Here are some photos; hope you enjoy them. FYI, there is a strong sentiment of Hawaiian sovereignty in Kalapana. And delicious falafel.

Circle(ish) Island Tour

Took a mini break up along the northeast coast, then west, then north to Hawi, the most northern part of the island, traveling deep in horse country and later along whale routes.   It was great, although the many changes in terrain apparently muddled my brain: I ordered an $18 sandwich. It was yummy, but yikes!

Here are some images from the day. One mountain is Mauna Kea (hint: telescopes); the other is Haleakalā on Maui.  They can see each other.

The graffiti was discovered in a beach pavilion. The dogs had just finished a swim.  The horses I met were very friendly.  In the case of Truck v Nature, Nature won.  The house is an example of disappearing old Hawaii.

Night Market, Kalapana

Shamefully, after nearly three decades of Hawaii Island residence, last night marked my first visit to Uncle Robert’s celebrated Wednesday night extravaganza.  My immediate reaction: I’m going again next Wednesday!  The urge to revisit is prompted primarily because I discovered Lebanese food for sale after I’d already ordered something else – I’m a fool for baba ghanoush – and also because the delectable vegan ice cream folks from Pahoa, Nicoco, have a stand there, too.  But I also want to go again because next week I’ll include time for a hike to the nearby (relatively) new black sand beach, because the market is a visual delight, and because soon I’m leaving Hawaii for a bit and want to absorb what I can.

A few weeks ago, I said aloha to my privately-situated, day-time quiet, but cold and rainy Volcano home and am now ‘camping in a house’ near the ocean, where it is very not cold.  Here I can wear shorts, sleep without layers of clothing and blankets, and listen to the waves break on the nearby cliffs.  It is altogether different from my former home.  I like it. Very much. 

But back to the Night Market.  Besides an amazing variety of fruit for sale, I found the expected Lower Puna merch: tie-dye, herbal remedies, and unbreakable smoking pipes.  There were fairly lights and countless vegan options, but oddly no patchouli, perhaps a happy result of all the novelty soap available.  

Central to the event is live music, complete with Dancing Nancys (no relation).  In the crowd, there were many languages spoken and a respectable representation of human body types swaying to the music.  Some people wandered happily in their leather kilts or with feathers and sparkles in their hair; there was a huge assortment of food for sale.  It got crowded with both ‘local’ people who seemed very happy and out-of-towners who stared bug-eyed at the spectacle before them.  I captured some of it with my camera, but the photos don’t do it justice, of course.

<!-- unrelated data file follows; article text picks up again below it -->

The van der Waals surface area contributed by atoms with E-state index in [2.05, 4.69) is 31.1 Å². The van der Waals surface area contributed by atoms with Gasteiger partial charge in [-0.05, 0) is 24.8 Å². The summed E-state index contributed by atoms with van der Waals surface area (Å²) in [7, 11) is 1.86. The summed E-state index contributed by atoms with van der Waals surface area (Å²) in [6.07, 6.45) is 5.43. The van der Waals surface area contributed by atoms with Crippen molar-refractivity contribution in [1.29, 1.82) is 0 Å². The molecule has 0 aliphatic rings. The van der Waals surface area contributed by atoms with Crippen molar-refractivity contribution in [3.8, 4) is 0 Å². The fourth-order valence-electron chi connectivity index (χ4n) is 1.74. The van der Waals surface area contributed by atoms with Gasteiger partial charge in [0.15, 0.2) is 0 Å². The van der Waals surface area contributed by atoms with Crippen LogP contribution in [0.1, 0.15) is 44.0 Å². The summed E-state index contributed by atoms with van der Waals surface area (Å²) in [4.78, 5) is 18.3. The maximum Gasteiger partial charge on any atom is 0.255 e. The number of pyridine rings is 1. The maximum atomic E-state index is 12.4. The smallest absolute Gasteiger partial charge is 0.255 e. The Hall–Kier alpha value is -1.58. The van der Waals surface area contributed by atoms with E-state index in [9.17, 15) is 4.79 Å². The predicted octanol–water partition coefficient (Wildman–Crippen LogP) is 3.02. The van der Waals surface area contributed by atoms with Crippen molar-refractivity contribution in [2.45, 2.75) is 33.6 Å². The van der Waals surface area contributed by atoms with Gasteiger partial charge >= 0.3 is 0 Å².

One of the groups of performers was comprised of mixed race folks playing uncommon instruments, wearing clothes of seemingly mixed origin, and singing in languages I couldn’t discern.  I turned to one of my common-table seatmates and asked what kind of music it was: Vietnamese folk music was the answer.  Um, that seemed way off, and the beer I had just finished encouraged me to respond “Are you bullsh*tting me?” He gestured towards to his comrade who was the source of this knowledge.  After a lengthy description of the types of instruments being played, the sartorial choices of the performers, and references to Ghana, East Asia, and the Caribbean, he shrugged his shoulders and said, “Hey, it’s Kalapana.”  That explained all.

Here are some photos of the market, as well as some of the Lower Puna coastline, for good measure.

















Hawaii in October . . .

Live all you can; it’s a mistake not to.

This is not Hawaii

If you were expecting something about the eruption, here’s an interesting tidbit I read this morning:  After Kilauea’s 1924 summit explosions, the volcano entered a decade of piddly rumblings, followed by 18 years of silence. Experts say Kilauea may be heading toward years — even decades — of little or no activity.

“Piddly.”  We shall see.  Silence would be nice.  As would fresh air.  And no lava eating houses.  Or lava bombs in the backyard . . .

And now, I turn to another past.  In preparation for a photography course I plan to take (gotta figure out the blinding white parts), I started dredging up photos from previous travels, necks of temporary woods.

These are from one of my trips to Egypt, land of contrasts.  They were all taken in or very near Cairo (with an old camera).  Many Cairenes jostled to have their picture taken.  Some, not so much.